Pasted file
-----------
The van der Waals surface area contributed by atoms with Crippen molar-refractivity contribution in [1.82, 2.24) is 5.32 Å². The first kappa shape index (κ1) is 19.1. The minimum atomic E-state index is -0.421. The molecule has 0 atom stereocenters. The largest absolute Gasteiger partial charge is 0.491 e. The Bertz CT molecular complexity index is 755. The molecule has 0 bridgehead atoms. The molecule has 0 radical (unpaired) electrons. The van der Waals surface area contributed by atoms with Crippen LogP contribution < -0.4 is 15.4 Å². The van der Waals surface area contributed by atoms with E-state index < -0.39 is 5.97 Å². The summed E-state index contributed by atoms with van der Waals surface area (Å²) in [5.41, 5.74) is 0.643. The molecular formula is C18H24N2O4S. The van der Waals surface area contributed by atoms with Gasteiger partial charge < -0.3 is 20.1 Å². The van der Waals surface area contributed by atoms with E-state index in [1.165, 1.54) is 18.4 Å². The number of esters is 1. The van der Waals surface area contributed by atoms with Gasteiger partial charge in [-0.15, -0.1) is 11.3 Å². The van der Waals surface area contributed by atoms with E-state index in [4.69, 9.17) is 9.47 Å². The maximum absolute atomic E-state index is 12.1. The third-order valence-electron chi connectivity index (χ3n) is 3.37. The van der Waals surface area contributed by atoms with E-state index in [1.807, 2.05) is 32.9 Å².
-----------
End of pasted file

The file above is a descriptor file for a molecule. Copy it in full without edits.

The van der Waals surface area contributed by atoms with Crippen molar-refractivity contribution in [1.82, 2.24) is 5.32 Å². The first kappa shape index (κ1) is 19.1. The minimum atomic E-state index is -0.421. The molecule has 0 atom stereocenters. The largest absolute Gasteiger partial charge is 0.491 e. The Bertz CT molecular complexity index is 755. The molecule has 0 bridgehead atoms. The molecule has 0 radical (unpaired) electrons. The van der Waals surface area contributed by atoms with Crippen LogP contribution < -0.4 is 15.4 Å². The van der Waals surface area contributed by atoms with E-state index < -0.39 is 5.97 Å². The summed E-state index contributed by atoms with van der Waals surface area (Å²) in [5.41, 5.74) is 0.643. The molecular formula is C18H24N2O4S. The van der Waals surface area contributed by atoms with Gasteiger partial charge < -0.3 is 20.1 Å². The van der Waals surface area contributed by atoms with E-state index in [1.165, 1.54) is 18.4 Å². The number of esters is 1. The van der Waals surface area contributed by atoms with Gasteiger partial charge in [-0.15, -0.1) is 11.3 Å². The van der Waals surface area contributed by atoms with E-state index in [4.69, 9.17) is 9.47 Å². The maximum absolute atomic E-state index is 12.1. The third-order valence-electron chi connectivity index (χ3n) is 3.37. The van der Waals surface area contributed by atoms with E-state index in [1.807, 2.05) is 32.9 Å².